Coffee drinkers fall into one of three major groups based on their caffeine sensitivity, according to physician and author Dr J.W. Langer, in a new report authored for the Institute for Scientific Information on Coffee (Isic).
The report, Genetics, Metabolism and Individual Responses to Caffeine draws on existing research to explain how the body metabolises caffeine, why some people are more affected by caffeine than others, and how healthcare professionals can take this into account when advising patients.
An individual’s response to caffeine is likely determined by two main genetic factors: whether their liver can metabolise caffeine quickly or slowly1-3.; and whether they carry a genetic variation that makes their central nervous system more sensitive to caffeine’s stimulating effects1,4-8
Based on these genetic factors, Dr Langer has proposed three descriptive levels of overall caffeine sensitivity:
High sensitivity to caffeine
Slow-metabolism in the liver and high binding in the central nervous system. Even small amounts of caffeine will cause a stimulating effect and higher doses may cause sleep problems, as seen in a minority of people.
Regular sensitivity to caffeine
The balance between caffeine inactivation in the liver and binding in the central nervous system means that the individual can typically drink 2-5 cups of coffee during the day without adverse reactions or sleep disturbances. Caffeine is normally not recommended in the evening, but individual differences prevail, as seen in most people.
Low sensitivity to caffeine
Fast-metabolisers of caffeine. Higher intakes can be consumed, (although healthcare professionals should advise that they still stay within the EFSA guidelines of no more than five cups of coffee per day9). Coffee drinking before bedtime does not typically disturb sleep.
Dr Langer, author of the report, explains: “It’s common for people to ask their doctor questions such as why they are kept awake by one cup of coffee, while their partner easily falls asleep after five cups. The answer is that we are all unique coffee drinkers. Our genetic make-up programmes our reaction to caffeine, just as it programmes our hair colour and eye colour.”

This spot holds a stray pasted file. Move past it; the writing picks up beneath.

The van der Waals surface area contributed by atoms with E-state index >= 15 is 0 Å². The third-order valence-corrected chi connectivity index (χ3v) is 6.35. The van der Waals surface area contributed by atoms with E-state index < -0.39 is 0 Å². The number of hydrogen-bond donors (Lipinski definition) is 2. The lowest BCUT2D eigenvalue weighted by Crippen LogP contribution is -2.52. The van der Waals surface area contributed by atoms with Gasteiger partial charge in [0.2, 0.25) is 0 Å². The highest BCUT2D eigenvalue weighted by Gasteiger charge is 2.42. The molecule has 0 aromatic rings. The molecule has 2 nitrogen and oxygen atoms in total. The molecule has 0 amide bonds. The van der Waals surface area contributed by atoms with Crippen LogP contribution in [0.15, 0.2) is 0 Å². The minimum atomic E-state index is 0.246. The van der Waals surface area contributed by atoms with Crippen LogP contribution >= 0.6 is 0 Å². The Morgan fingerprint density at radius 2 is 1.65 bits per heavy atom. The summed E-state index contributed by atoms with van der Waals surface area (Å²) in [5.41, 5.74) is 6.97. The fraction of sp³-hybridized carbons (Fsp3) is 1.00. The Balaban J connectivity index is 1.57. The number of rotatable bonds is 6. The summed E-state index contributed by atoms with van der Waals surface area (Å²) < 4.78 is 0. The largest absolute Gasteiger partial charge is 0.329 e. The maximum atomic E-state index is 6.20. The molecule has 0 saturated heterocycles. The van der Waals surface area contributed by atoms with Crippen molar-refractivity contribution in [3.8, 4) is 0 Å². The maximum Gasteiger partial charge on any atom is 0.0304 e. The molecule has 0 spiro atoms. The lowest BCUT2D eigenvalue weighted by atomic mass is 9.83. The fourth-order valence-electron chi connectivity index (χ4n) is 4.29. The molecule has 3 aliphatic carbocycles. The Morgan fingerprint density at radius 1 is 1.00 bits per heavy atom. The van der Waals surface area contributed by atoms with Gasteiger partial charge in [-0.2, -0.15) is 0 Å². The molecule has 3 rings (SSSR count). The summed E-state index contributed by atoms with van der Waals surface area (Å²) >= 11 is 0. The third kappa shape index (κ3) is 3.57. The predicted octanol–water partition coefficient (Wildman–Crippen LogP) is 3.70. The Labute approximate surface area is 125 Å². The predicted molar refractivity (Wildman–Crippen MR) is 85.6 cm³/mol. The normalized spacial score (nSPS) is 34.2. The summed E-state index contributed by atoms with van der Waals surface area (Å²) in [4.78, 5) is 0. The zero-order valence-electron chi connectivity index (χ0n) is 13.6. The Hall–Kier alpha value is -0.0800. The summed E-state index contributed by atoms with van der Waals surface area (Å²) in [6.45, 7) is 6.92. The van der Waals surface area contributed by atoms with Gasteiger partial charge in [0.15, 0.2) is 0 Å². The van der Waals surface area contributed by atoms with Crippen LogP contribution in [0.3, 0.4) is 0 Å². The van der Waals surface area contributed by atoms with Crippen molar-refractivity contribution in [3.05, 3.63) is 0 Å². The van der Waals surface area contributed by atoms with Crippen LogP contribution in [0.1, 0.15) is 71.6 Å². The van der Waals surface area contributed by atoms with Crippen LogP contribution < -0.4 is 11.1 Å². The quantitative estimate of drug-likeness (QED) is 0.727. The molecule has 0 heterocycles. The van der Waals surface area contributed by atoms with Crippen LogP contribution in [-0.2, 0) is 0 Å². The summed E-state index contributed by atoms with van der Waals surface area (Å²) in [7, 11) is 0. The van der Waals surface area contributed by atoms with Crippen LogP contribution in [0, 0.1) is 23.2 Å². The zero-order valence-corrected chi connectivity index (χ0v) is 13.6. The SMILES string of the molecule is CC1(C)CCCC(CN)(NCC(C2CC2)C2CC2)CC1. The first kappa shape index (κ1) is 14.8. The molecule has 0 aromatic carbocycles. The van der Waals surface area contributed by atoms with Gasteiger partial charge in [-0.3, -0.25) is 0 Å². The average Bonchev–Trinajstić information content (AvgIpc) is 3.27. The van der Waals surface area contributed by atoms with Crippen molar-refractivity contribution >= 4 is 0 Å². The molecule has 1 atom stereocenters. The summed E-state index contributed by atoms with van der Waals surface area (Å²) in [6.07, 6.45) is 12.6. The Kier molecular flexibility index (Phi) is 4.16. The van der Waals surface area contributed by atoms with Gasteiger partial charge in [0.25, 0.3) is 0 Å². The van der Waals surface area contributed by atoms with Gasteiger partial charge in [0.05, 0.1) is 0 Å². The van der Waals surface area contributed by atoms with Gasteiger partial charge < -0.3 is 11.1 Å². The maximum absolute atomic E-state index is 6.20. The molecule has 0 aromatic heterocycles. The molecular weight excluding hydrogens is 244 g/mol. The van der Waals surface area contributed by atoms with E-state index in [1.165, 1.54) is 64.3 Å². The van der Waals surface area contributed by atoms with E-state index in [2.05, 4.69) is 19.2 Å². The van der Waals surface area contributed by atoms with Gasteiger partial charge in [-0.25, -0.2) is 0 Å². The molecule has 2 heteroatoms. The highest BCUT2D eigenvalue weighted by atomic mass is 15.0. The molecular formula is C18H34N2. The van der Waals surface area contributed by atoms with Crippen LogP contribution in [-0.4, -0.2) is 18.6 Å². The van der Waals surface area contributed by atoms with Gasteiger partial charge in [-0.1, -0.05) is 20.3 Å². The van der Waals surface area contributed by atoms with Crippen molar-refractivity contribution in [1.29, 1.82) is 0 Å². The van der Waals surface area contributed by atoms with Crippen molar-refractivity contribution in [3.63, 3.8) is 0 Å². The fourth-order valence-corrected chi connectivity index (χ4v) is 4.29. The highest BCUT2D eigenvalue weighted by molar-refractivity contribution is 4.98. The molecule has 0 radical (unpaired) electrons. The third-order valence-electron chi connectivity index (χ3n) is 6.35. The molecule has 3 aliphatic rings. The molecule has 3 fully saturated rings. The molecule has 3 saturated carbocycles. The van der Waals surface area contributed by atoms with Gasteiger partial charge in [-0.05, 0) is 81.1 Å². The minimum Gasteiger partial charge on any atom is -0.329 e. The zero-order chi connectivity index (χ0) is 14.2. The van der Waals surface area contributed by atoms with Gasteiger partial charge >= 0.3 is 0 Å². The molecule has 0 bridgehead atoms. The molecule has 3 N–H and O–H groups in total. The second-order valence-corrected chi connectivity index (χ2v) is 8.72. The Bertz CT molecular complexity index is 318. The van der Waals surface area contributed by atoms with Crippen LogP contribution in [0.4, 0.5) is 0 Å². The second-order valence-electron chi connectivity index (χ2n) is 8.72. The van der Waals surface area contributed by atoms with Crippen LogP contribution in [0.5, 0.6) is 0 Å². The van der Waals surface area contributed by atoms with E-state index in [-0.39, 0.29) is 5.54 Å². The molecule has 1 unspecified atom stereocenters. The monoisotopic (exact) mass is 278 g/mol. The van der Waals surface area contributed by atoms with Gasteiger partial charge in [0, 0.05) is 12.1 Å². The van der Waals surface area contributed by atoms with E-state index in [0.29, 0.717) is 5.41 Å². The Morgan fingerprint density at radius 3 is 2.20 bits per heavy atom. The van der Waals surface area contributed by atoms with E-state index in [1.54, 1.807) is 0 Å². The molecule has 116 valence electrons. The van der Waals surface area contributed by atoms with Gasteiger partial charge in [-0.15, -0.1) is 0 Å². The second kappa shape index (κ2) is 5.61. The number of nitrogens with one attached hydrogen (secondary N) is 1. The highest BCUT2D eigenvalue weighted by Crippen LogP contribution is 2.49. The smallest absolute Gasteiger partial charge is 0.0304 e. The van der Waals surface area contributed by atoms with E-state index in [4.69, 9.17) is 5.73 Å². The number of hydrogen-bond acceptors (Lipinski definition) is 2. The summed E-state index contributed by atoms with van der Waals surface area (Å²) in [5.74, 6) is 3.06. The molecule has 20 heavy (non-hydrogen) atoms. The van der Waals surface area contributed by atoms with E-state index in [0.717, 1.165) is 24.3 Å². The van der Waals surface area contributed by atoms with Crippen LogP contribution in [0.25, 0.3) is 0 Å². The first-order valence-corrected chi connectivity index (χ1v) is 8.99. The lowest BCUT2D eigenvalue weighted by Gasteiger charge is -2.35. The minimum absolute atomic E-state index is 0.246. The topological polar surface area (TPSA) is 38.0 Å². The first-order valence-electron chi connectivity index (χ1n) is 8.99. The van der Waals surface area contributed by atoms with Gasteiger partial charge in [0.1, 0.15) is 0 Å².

An individual with low sensitivity to caffeine probably will not experience the typically desired effects of caffeine, such as wakefulness, alertness, and increased concentration. It is important for healthcare professionals to stress that fast metabolisers should not exceed the recommended daily caffeine intake trying to achieve the desired effects.
Dr Langer continued: “Most people will self-moderate their caffeine intake based on their personal experience of what they can tolerate. However it’s important that those with a low sensitivity to caffeine stay within the recommended daily caffeine intake of up to 400mg caffeine, which is equivalent to around five cups of coffee.”
This report explains the genetic variations that affect individuals’ responses to caffeine in more detail, as well as outlining some of the non-genetic factors such as smoking status, pregnancy, and age. The report also stresses the importance of taking individual responses into consideration when healthcare professionals are advising patients and consumers on their caffeine intake.
- Nehlig A. (2018) Inter-individual differences in caffeine metabolism and factors driving caffeine consumption Pharmacol Rev. 70(2):384-41.
- Sachse C. et al. (1999) Functional significance of a C–>A polymorphism in intron 1 of the cytochrome P450 CYP1A2 gene tested with caffeine. Br J Clin Pharmacol, 47(4): 445-9.
- Denden S. et al (2016) Gender and ethnicity modify the association between the CYP1A2 rs 762551 polymorphism and habitual coffee intake: evidence from a meta-analysis. Genet Mol Res, 15(2).
- Yang A. et al. (2010) Genetics of caffeine consumption and responses to caffeine. Psychopharmacol, 211(3):245-257.
- Retey J.V. et al. (2007) A genetic variation in the adenosine A2A receptor gene (ADORA2A) contributes to individual sensitivity to caffeine effects on sleep. Clin Pharmacol Ther, 81:692–8.
- Childs E. et al. (2008) Association between ADORA2A and DRD2 Polymorphisms and Caffeine-Induced Anxiety, Neuropsychopharmacol, 33(12): 2791–2800.
- Rogers P.J. et al. (2010) Association of the anxiogenic and alerting effects of caffeine with ADORA2A and ADORA1 polymorphisms and habitual level of caffeine consumption. Neuropsychopharmacol, 35(9): 1973-83.
- Cornelis M. et al. (2007) Genetic polymorphism of the adenosine A2A receptor is associated with habitual caffeine consumption. Am J Clin Nutr, 86: 240-244.
- EFSA (2015) Scientific Opinion on the Safety of Caffeine, EFSA Journal, 13(5):4102
About Dr J.W. Langer
Dr Langer is a physician, author, and media commentator. He is a clinical pharmacology lecturer at Copenhagen University’s Medical School and the author of several books on nutrition, blood pressure, exercise, healthy lifestyle, and self-care. He has over 25 years’ experience in translating hard science into everyday language and is frequently invited to provide his expert commentary on television, radio and in newspapers, discussing issues such as nutrition, exercise, health and wellness